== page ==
Weekend Reading: Next-Gen Games Aren't That Impressive

PS4 and Xbox One titles still need to improve and deliver true next-gen experiences

After a lengthy wait, we here at Softpedia have finally received out next-gen consoles: the Xbox One and PS4. Alongside them, plenty of games have also appeared, from Dead Rising 3, Forza Motorsport 5, and Ryse: Son of Rome for Microsoft's device, to Killzone: Shadow Fall, Need for Speed: Rivals, and Resogun for Sony's platform.

We have already posted our own reviews for quite a few of these titles, and the remaining ones will debut next week on our website.

While all games are pretty well made on the next-gen consoles, at least in my eyes, I noticed a distinct lack of a true next-gen "wow" factor in almost all of the titles.

Third-party games that have already appeared on other platforms, like Need for Speed: Rivals, look much better on the PC, for example, with more visual effects and improvements, despite a locked 30fps framerate.

Exclusive titles, like Dead Rising 3 or Killzone: Shadow Fall, also fail to live up to expectations.

Dead Rising 3 is certainly impressive thanks to its open world that's filled with thousands of zombies, but the visuals still don't look as great as they could and there are many low-res textures scattered throughout it. The upscaling from 720p to 1080p also exposes some inherent flaws relating to shadows and other visual effects.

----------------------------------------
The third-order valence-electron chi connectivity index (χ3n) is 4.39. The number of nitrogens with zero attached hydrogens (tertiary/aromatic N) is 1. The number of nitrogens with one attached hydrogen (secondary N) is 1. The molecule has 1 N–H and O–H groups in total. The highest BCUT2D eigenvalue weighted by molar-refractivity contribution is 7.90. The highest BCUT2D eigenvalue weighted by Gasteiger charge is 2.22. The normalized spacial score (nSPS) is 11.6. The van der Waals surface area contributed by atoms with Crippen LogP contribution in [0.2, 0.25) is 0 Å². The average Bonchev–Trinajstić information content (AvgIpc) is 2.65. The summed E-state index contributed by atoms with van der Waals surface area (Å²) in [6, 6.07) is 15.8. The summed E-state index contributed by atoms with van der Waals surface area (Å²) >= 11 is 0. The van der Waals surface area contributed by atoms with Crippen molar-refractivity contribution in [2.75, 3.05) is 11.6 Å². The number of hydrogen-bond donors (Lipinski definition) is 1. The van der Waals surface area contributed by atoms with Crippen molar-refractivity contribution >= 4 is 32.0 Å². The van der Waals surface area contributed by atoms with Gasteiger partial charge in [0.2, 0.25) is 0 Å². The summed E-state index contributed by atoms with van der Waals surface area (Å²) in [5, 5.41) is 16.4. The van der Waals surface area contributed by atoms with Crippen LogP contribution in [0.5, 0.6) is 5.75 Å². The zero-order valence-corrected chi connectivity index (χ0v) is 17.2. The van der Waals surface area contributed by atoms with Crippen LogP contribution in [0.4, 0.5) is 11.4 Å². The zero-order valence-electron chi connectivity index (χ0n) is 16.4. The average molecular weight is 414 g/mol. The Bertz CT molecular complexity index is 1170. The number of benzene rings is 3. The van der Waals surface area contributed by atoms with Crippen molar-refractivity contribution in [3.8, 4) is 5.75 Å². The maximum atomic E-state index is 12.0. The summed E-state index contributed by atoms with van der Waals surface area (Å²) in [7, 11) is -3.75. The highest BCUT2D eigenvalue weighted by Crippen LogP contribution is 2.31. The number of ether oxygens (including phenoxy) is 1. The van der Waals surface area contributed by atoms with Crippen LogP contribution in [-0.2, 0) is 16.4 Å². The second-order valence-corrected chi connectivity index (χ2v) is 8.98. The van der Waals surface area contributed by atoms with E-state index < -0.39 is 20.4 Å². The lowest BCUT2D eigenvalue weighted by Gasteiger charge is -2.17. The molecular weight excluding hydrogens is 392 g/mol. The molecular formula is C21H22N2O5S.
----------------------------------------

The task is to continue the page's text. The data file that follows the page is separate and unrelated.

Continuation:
Forza Motorsport 5, while actually delivering a high-quality visual experience, with a 1080p full HD resolution and a 60fps framerate, also doesn't live up that much to expectations, especially after seeing Gran Turismo 6 for the PS3 in action yesterday, as it offers just a small jump in quality and loading times.

Ryse: Son of Rome also didn't blow me away, as while it did have some pretty visuals and animations, the gameplay was rather simple and repetitive.

PS4 exclusives performed a bit better, as Killzone: Shadow Fall certainly delivered a great visual experience that comes pretty close to the likes of Battlefield 4.

Resogun, through its simplicity and spectacle, also impressed and attracted a lot of my co-workers to Sony's console.

I'm aware that launch-day games for consoles usually pale in comparison to experiences that appear after a few years but, as of yet, neither the PS4 nor the Xbox One games have swayed me.

What about you? Did a PS4 or Xbox One title truly convince you that you're in a new generation of gaming?

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